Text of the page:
Though his life began continents away, Horace Talmadge Day is best remembered for his regionalist paintings that celebrate the landscape and culture of the American South. The son of American missionaries serving in China, Day exhibited early artistic talent, recording the Asian landscape of his youth in both watercolor and oil in a style inspired by Claude Lorrain. His formal training began at the age of eighteen, when he arrived in New York and enrolled at the Art Students League. From 1927-1931, he studied there under such respected artists as Kenneth Hayes Miller, Kimon Nicolaides, and Boardman Robinson. The recipient of several Tiffany Foundation summer fellowships, Day served as artist-in-residence at the Henry Street Settlement in Manhattan from 1934-1935 before being appointed the first director of the Gertrude Herbert Institute of Art in Augusta, Georgia, in 1936. It was there that Day developed an abiding affinity for Southern people and places.
In 1941, Day joined the faculty at Mary Baldwin College in Staunton, Virginia, where he would teach and lead the art department until his retirement in 1967. His tenure was interrupted by military service from 1943-1945. As a soldier, Day worked as a cartographer and as an ambulance driver with a medical unit in France. During his enlistment, he used his off-duty hours to execute plein air sketches of the European countryside and also executed a mural illustrating Army life at Camp Howze, Texas.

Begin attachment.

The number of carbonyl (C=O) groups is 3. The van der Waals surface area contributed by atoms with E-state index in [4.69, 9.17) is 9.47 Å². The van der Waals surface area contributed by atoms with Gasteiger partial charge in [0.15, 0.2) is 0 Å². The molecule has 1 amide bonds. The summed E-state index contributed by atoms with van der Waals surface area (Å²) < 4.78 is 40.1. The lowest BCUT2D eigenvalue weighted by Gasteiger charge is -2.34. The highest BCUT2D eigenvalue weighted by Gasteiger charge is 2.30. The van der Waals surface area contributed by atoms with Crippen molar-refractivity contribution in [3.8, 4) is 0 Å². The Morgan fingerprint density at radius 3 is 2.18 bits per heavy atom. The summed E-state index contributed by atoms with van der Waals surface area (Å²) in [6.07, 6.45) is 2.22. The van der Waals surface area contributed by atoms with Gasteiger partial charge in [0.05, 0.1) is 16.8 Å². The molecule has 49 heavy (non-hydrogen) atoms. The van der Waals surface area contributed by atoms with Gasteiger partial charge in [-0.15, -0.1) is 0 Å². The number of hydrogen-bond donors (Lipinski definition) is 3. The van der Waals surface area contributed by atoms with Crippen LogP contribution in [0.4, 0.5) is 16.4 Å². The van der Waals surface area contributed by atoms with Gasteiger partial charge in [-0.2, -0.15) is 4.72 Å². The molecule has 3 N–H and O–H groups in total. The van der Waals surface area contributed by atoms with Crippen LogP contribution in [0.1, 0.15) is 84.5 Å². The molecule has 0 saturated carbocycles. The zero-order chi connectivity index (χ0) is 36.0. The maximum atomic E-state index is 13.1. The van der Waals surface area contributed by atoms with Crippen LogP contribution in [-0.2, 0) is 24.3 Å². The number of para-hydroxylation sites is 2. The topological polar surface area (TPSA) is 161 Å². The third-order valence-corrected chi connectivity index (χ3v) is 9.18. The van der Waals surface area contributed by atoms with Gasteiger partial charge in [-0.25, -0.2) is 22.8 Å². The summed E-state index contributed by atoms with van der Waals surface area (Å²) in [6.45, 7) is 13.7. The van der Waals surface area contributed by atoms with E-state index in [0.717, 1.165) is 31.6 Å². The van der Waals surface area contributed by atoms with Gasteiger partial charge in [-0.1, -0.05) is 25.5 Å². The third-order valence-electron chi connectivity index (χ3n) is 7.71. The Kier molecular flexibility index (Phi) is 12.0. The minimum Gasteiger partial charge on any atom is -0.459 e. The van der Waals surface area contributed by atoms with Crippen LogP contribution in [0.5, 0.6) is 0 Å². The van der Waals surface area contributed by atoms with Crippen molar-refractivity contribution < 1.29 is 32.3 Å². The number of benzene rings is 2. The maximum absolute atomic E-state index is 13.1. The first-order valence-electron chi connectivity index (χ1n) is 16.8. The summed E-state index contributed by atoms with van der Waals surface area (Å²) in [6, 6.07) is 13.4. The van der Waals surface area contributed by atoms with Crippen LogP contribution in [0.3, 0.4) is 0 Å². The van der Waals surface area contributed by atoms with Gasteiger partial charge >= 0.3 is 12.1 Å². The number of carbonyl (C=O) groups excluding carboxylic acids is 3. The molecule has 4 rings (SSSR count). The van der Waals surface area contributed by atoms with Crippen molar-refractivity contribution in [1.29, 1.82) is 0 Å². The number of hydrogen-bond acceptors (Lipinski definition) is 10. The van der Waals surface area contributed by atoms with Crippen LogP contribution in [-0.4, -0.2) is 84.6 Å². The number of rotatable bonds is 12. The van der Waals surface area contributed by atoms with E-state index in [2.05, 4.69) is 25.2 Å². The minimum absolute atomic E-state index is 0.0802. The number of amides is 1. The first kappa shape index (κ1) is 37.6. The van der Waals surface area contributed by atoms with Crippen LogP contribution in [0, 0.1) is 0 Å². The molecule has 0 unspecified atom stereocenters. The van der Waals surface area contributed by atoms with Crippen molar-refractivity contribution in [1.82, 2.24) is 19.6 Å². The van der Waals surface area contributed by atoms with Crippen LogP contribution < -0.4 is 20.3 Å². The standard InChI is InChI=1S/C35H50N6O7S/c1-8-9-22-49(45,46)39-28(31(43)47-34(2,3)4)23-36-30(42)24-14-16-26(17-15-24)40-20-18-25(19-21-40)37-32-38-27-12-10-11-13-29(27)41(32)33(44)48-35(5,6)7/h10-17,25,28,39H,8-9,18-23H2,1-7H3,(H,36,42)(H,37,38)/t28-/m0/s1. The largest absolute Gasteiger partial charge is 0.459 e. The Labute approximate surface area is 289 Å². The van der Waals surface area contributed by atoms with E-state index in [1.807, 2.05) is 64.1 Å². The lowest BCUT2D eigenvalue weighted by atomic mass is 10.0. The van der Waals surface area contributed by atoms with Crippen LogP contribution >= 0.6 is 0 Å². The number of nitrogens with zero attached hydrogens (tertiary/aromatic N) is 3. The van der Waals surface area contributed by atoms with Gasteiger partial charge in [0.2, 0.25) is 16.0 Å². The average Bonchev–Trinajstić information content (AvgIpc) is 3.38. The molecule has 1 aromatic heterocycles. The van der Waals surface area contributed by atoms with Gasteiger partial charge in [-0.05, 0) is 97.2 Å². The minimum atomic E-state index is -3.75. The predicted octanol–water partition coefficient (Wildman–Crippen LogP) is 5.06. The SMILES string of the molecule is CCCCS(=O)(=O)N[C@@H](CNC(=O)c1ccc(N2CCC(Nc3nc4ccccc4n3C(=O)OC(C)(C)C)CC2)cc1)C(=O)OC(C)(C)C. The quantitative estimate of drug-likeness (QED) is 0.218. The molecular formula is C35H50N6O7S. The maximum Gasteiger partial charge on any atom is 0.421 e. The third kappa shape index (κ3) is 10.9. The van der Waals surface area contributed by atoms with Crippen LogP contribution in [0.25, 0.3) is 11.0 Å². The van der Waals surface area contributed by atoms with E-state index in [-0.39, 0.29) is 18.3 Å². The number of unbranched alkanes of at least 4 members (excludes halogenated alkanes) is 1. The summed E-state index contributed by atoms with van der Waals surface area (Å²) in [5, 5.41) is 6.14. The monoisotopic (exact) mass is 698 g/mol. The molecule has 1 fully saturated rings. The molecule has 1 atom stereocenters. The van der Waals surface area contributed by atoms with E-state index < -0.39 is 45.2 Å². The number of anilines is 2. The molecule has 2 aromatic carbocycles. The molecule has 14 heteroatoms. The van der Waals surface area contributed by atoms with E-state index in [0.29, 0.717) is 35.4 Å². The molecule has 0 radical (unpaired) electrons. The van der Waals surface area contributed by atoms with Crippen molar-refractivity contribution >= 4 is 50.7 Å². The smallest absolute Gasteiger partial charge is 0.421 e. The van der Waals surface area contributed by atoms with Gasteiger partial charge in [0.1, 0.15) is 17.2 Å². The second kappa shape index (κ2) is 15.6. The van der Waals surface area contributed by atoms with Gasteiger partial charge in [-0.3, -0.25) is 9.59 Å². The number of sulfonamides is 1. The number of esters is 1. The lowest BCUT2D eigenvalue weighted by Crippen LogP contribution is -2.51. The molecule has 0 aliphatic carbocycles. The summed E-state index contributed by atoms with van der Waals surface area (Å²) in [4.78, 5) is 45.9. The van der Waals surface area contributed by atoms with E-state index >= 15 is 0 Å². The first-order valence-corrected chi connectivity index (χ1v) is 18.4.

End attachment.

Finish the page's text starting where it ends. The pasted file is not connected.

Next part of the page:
Beginning with his years in Augusta, Day often visited Charleston, South Carolina, with his wife and fellow artist, Elizabeth Nottingham. He delighted in the city’s charms, claiming to “see beauty in Charleston in places where many would never dream of discovering it. The landscape here is so luxuriant that it reminds me of South China.” Day’s Lowcountry vistas and urban genre scenes reflect his sophisticated handling of color and penchant for candid spontaneity. Several of his Carolina works highlight the labor and life of African Americans, figures he recorded with a keen sensitivity. As one critic observed, the artist “lavishes a brilliant technique on . . . interpretations of nature as he observes it, always at first hand. Day’s work celebrates the delights of seeing, and his sight embraces a variety of subjects that can be attempted by few painters. Equally at ease with landscape, portraits, still lifes, and figures, Horace has worked in the conviction that the age of great painting continues in our time.”
Day executed a WPA mural titled Farm and Factory for the Clinton, Tennessee, post office in 1940 and fulfilled a commission for the United States Bureau of Reclamation in Idaho. Following his retirement from teaching, Day operated a commercial gallery in northern Virginia and continued to travel widely, painting until his death. During his lifetime, Day’s work was featured in solo and group exhibitions at such notable venues as the Metropolitan Museum of Art, Whitney Museum of Art, and National Gallery of Art in London. He is represented in the permanent collections of the Smithsonian American Art Museum, Virginia Museum of Fine Arts, Chrysler Museum of Art, and Gibbes Museum of Art.